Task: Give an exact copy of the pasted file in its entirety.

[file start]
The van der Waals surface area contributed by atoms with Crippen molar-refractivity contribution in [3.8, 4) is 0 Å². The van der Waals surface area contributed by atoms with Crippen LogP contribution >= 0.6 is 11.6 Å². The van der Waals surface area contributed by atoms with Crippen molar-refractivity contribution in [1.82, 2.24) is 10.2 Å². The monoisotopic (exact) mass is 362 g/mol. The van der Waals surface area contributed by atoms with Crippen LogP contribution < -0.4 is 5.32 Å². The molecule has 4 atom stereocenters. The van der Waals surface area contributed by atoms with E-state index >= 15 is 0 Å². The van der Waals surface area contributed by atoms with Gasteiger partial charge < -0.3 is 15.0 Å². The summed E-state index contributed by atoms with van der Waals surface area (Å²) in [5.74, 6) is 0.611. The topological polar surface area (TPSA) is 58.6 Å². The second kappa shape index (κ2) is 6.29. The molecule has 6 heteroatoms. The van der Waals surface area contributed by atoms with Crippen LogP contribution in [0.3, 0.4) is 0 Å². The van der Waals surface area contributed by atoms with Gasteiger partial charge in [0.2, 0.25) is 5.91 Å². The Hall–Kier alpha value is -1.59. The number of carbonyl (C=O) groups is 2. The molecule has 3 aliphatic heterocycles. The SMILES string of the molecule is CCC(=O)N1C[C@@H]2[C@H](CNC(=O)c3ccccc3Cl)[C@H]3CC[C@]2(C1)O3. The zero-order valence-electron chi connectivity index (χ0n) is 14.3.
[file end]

The van der Waals surface area contributed by atoms with Crippen molar-refractivity contribution in [3.8, 4) is 0 Å². The van der Waals surface area contributed by atoms with Crippen LogP contribution >= 0.6 is 11.6 Å². The van der Waals surface area contributed by atoms with Crippen molar-refractivity contribution in [1.82, 2.24) is 10.2 Å². The monoisotopic (exact) mass is 362 g/mol. The van der Waals surface area contributed by atoms with Crippen LogP contribution < -0.4 is 5.32 Å². The molecule has 4 atom stereocenters. The van der Waals surface area contributed by atoms with E-state index >= 15 is 0 Å². The van der Waals surface area contributed by atoms with Gasteiger partial charge < -0.3 is 15.0 Å². The summed E-state index contributed by atoms with van der Waals surface area (Å²) in [5.74, 6) is 0.611. The topological polar surface area (TPSA) is 58.6 Å². The second kappa shape index (κ2) is 6.29. The molecule has 6 heteroatoms. The van der Waals surface area contributed by atoms with Crippen LogP contribution in [0.3, 0.4) is 0 Å². The van der Waals surface area contributed by atoms with Gasteiger partial charge in [0.2, 0.25) is 5.91 Å². The Hall–Kier alpha value is -1.59. The number of carbonyl (C=O) groups is 2. The molecule has 3 aliphatic heterocycles. The SMILES string of the molecule is CCC(=O)N1C[C@@H]2[C@H](CNC(=O)c3ccccc3Cl)[C@H]3CC[C@]2(C1)O3. The zero-order valence-electron chi connectivity index (χ0n) is 14.3.